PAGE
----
Soils, Crops and Fertilizer Use 
Chapter 9: Using chemical fertilizers 
There's a surprising amount of math devolved in using chemical fertilizers. This section covers the following useful fertilizer math skills:
• Converting fertilizer recommendations from an NP_{2}O_{5}K_{2}O basis to the actual kind and amount of fertilizer needed.
• Selecting the most economical fertilizer.
• Mixing fertilizers.
• Determining how much fertilizer is needed per area, per Plant, and Per length of row.
• Converting fertilizer dosages from weight to volume.
USE THE METRIC SYSTEM!: It greatly simplifies fertilizer math and most other calculations. Even if your country doesn't use metrics, it's well worth your while to use it for calculation purposes. Here's how to quickly convert some common nonmetric units into metric (see Appendix A also):
lbs./acre X 1.12 = kg/ha; 1 lb. = 0.454 kg = 454 g
1 acre = about 4000 sq. meters (actually 4048 m2) 1 manzana (Latin America) = 7000 sq. meters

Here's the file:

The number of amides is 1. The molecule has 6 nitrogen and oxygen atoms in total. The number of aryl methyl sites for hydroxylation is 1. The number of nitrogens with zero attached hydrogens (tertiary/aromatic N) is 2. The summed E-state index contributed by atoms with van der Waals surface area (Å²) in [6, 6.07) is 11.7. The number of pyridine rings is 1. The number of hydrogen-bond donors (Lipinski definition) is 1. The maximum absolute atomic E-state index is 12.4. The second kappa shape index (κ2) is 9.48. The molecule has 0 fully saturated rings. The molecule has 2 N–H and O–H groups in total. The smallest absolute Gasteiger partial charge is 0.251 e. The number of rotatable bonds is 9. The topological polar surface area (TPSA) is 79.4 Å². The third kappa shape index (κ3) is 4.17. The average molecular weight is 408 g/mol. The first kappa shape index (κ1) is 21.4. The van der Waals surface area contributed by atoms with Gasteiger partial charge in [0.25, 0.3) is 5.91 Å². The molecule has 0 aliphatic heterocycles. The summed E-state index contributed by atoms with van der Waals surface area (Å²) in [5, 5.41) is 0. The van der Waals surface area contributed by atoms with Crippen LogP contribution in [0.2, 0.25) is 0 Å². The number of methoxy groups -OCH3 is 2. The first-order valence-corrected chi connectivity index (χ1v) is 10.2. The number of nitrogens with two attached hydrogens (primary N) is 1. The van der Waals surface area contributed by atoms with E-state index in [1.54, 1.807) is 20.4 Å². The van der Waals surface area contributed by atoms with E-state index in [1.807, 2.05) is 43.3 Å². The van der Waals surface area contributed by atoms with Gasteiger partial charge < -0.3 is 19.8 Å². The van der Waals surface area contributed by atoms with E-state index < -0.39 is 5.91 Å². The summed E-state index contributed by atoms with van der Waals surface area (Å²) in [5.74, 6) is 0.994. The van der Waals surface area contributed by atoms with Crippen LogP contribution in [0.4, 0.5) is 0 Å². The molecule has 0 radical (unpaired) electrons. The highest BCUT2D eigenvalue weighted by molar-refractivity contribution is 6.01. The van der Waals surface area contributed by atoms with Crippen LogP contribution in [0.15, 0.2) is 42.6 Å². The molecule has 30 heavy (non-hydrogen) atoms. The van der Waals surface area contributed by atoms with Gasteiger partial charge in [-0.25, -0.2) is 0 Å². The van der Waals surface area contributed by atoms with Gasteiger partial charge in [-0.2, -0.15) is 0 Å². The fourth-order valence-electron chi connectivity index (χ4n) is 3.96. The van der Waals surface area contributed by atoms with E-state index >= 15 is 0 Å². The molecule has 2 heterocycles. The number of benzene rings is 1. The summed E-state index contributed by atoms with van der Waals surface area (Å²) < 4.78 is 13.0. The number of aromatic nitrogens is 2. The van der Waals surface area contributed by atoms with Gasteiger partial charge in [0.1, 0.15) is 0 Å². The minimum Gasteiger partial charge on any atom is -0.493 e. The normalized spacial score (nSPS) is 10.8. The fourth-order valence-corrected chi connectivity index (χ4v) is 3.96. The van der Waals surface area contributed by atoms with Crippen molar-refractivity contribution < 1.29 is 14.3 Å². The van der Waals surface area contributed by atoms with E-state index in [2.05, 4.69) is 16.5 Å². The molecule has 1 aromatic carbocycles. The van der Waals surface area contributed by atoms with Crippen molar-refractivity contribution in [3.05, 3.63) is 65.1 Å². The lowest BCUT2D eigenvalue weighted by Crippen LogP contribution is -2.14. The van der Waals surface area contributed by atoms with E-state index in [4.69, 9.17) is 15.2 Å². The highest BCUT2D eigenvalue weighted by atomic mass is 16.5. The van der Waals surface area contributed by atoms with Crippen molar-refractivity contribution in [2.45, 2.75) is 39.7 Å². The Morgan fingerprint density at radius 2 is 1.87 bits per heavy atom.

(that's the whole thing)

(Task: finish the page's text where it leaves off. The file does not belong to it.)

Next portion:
4" = 10 cm
8" = 20 cm
12" = 30 cm
16" = 40 cm,
18"  45 cm
24" = 60 cm
30" = 75 cm
32" = 80 cm,
36" = 90 cm
40" = 100 cm
CONVERTING RECOMMENDATIONS FROM AN N, P_{2}O_{5}, K_{2}O BASIS TO THE ACTUAL KIND AND AMOUNT OF FERTILIZER NEEDED
As explained in Chapter 9, fertilizer recommendations aren't always given in terms of actual kind and amount of fertilizer. Instead, technical brochures and soil testing labs often give recommendations in terms of the amount of N, P_{2}O_{5}, and K_{2}O needed per hectare. In this case, it's up to you and the farmer to determine what kind and amount of actual fertilizer is needed per hectare to match this recommendation. Let's run through a practice problem: